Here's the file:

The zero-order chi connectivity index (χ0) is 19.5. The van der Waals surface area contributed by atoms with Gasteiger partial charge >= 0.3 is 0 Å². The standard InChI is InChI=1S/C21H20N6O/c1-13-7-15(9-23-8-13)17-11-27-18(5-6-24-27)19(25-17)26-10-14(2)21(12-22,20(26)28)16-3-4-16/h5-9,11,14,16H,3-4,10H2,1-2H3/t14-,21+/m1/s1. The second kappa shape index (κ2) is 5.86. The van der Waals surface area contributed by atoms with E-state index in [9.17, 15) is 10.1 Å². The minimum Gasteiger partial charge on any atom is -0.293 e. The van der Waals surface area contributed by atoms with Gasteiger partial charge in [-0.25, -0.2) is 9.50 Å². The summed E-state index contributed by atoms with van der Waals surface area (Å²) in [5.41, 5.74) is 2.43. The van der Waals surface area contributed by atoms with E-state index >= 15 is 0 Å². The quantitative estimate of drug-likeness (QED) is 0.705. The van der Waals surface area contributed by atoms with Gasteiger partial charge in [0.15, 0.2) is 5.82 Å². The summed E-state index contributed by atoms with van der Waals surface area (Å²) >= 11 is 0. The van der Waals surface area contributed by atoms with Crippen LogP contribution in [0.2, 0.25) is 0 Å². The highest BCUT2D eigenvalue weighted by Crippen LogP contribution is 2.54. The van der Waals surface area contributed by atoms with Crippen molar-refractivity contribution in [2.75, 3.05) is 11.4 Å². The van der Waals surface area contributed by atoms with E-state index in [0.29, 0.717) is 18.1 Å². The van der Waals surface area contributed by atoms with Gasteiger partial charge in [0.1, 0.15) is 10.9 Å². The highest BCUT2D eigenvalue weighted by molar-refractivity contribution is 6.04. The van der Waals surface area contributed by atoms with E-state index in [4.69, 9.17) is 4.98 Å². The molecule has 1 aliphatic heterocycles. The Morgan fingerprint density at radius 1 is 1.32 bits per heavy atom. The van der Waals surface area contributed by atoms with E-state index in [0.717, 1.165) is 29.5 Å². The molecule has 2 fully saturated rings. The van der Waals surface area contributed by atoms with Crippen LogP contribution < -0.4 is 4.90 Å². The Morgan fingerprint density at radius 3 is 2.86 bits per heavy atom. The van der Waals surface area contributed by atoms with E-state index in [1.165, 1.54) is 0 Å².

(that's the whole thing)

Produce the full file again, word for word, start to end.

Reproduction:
The zero-order chi connectivity index (χ0) is 19.5. The van der Waals surface area contributed by atoms with Gasteiger partial charge >= 0.3 is 0 Å². The standard InChI is InChI=1S/C21H20N6O/c1-13-7-15(9-23-8-13)17-11-27-18(5-6-24-27)19(25-17)26-10-14(2)21(12-22,20(26)28)16-3-4-16/h5-9,11,14,16H,3-4,10H2,1-2H3/t14-,21+/m1/s1. The second kappa shape index (κ2) is 5.86. The van der Waals surface area contributed by atoms with E-state index in [9.17, 15) is 10.1 Å². The minimum Gasteiger partial charge on any atom is -0.293 e. The van der Waals surface area contributed by atoms with Gasteiger partial charge in [-0.25, -0.2) is 9.50 Å². The summed E-state index contributed by atoms with van der Waals surface area (Å²) in [5.41, 5.74) is 2.43. The van der Waals surface area contributed by atoms with E-state index >= 15 is 0 Å². The quantitative estimate of drug-likeness (QED) is 0.705. The van der Waals surface area contributed by atoms with Gasteiger partial charge in [0.15, 0.2) is 5.82 Å². The summed E-state index contributed by atoms with van der Waals surface area (Å²) >= 11 is 0. The van der Waals surface area contributed by atoms with Crippen LogP contribution in [0.2, 0.25) is 0 Å². The highest BCUT2D eigenvalue weighted by Crippen LogP contribution is 2.54. The van der Waals surface area contributed by atoms with Crippen molar-refractivity contribution in [2.75, 3.05) is 11.4 Å². The van der Waals surface area contributed by atoms with E-state index in [0.29, 0.717) is 18.1 Å². The van der Waals surface area contributed by atoms with Gasteiger partial charge in [0.1, 0.15) is 10.9 Å². The highest BCUT2D eigenvalue weighted by molar-refractivity contribution is 6.04. The van der Waals surface area contributed by atoms with E-state index in [4.69, 9.17) is 4.98 Å². The molecule has 1 aliphatic heterocycles. The Morgan fingerprint density at radius 1 is 1.32 bits per heavy atom. The van der Waals surface area contributed by atoms with E-state index in [0.717, 1.165) is 29.5 Å². The molecule has 2 fully saturated rings. The van der Waals surface area contributed by atoms with Crippen LogP contribution < -0.4 is 4.90 Å². The Morgan fingerprint density at radius 3 is 2.86 bits per heavy atom. The van der Waals surface area contributed by atoms with E-state index in [1.165, 1.54) is 0 Å².